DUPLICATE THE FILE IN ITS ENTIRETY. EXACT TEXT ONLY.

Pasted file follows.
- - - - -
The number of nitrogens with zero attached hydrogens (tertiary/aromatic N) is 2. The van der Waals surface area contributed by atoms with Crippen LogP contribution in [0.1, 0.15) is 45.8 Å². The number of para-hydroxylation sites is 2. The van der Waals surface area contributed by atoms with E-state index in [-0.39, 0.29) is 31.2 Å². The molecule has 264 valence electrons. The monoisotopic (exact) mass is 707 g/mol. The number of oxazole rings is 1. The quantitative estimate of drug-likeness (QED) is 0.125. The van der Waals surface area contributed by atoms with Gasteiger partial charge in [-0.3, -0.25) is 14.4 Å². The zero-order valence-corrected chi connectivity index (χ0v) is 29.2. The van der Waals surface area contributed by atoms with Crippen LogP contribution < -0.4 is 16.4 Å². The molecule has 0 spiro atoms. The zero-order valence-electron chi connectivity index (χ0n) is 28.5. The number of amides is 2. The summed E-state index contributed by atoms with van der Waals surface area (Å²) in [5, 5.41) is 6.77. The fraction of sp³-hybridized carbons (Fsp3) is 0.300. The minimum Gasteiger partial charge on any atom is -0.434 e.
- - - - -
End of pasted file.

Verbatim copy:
The number of nitrogens with zero attached hydrogens (tertiary/aromatic N) is 2. The van der Waals surface area contributed by atoms with Crippen LogP contribution in [0.1, 0.15) is 45.8 Å². The number of para-hydroxylation sites is 2. The van der Waals surface area contributed by atoms with E-state index in [-0.39, 0.29) is 31.2 Å². The molecule has 264 valence electrons. The monoisotopic (exact) mass is 707 g/mol. The number of oxazole rings is 1. The quantitative estimate of drug-likeness (QED) is 0.125. The van der Waals surface area contributed by atoms with Gasteiger partial charge in [-0.3, -0.25) is 14.4 Å². The zero-order valence-corrected chi connectivity index (χ0v) is 29.2. The van der Waals surface area contributed by atoms with Crippen LogP contribution < -0.4 is 16.4 Å². The molecule has 0 spiro atoms. The zero-order valence-electron chi connectivity index (χ0n) is 28.5. The number of amides is 2. The summed E-state index contributed by atoms with van der Waals surface area (Å²) in [5, 5.41) is 6.77. The fraction of sp³-hybridized carbons (Fsp3) is 0.300. The minimum Gasteiger partial charge on any atom is -0.434 e.